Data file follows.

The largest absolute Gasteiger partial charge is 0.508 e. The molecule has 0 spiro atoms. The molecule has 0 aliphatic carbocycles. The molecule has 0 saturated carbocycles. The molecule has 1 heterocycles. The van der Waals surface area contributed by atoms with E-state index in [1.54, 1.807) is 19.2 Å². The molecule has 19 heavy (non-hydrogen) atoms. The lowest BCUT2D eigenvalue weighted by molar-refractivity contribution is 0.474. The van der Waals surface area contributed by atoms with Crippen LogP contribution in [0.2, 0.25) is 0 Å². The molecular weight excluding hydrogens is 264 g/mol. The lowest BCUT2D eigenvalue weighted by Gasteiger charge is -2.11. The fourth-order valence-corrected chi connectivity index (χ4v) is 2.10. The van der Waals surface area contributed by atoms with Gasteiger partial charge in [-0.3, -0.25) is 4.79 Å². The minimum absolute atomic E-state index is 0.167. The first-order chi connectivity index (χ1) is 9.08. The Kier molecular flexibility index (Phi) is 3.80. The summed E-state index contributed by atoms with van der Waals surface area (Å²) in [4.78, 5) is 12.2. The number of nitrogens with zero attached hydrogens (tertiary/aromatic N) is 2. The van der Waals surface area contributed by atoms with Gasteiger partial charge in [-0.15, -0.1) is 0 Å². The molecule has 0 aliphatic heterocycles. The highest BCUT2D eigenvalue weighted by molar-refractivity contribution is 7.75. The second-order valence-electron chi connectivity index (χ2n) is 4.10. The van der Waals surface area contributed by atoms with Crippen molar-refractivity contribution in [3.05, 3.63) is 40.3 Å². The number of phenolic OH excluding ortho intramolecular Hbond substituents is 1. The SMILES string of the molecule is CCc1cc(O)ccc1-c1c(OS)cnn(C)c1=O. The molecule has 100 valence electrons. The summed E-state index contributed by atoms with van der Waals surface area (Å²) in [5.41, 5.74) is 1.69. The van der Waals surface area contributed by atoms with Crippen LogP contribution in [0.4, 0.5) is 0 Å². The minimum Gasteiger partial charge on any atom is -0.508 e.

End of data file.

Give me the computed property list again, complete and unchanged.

The largest absolute Gasteiger partial charge is 0.508 e. The molecule has 0 spiro atoms. The molecule has 0 aliphatic carbocycles. The molecule has 0 saturated carbocycles. The molecule has 1 heterocycles. The van der Waals surface area contributed by atoms with E-state index in [1.54, 1.807) is 19.2 Å². The molecule has 19 heavy (non-hydrogen) atoms. The lowest BCUT2D eigenvalue weighted by molar-refractivity contribution is 0.474. The van der Waals surface area contributed by atoms with Crippen LogP contribution in [0.2, 0.25) is 0 Å². The molecular weight excluding hydrogens is 264 g/mol. The lowest BCUT2D eigenvalue weighted by Gasteiger charge is -2.11. The fourth-order valence-corrected chi connectivity index (χ4v) is 2.10. The van der Waals surface area contributed by atoms with Gasteiger partial charge in [-0.3, -0.25) is 4.79 Å². The minimum absolute atomic E-state index is 0.167. The first-order chi connectivity index (χ1) is 9.08. The Kier molecular flexibility index (Phi) is 3.80. The summed E-state index contributed by atoms with van der Waals surface area (Å²) in [4.78, 5) is 12.2. The number of nitrogens with zero attached hydrogens (tertiary/aromatic N) is 2. The van der Waals surface area contributed by atoms with Gasteiger partial charge in [-0.15, -0.1) is 0 Å². The molecule has 0 aliphatic heterocycles. The highest BCUT2D eigenvalue weighted by molar-refractivity contribution is 7.75. The second-order valence-electron chi connectivity index (χ2n) is 4.10. The van der Waals surface area contributed by atoms with Crippen molar-refractivity contribution in [3.05, 3.63) is 40.3 Å². The number of phenolic OH excluding ortho intramolecular Hbond substituents is 1. The SMILES string of the molecule is CCc1cc(O)ccc1-c1c(OS)cnn(C)c1=O. The molecule has 100 valence electrons. The summed E-state index contributed by atoms with van der Waals surface area (Å²) in [5.41, 5.74) is 1.69. The van der Waals surface area contributed by atoms with Crippen LogP contribution in [0.4, 0.5) is 0 Å². The minimum Gasteiger partial charge on any atom is -0.508 e.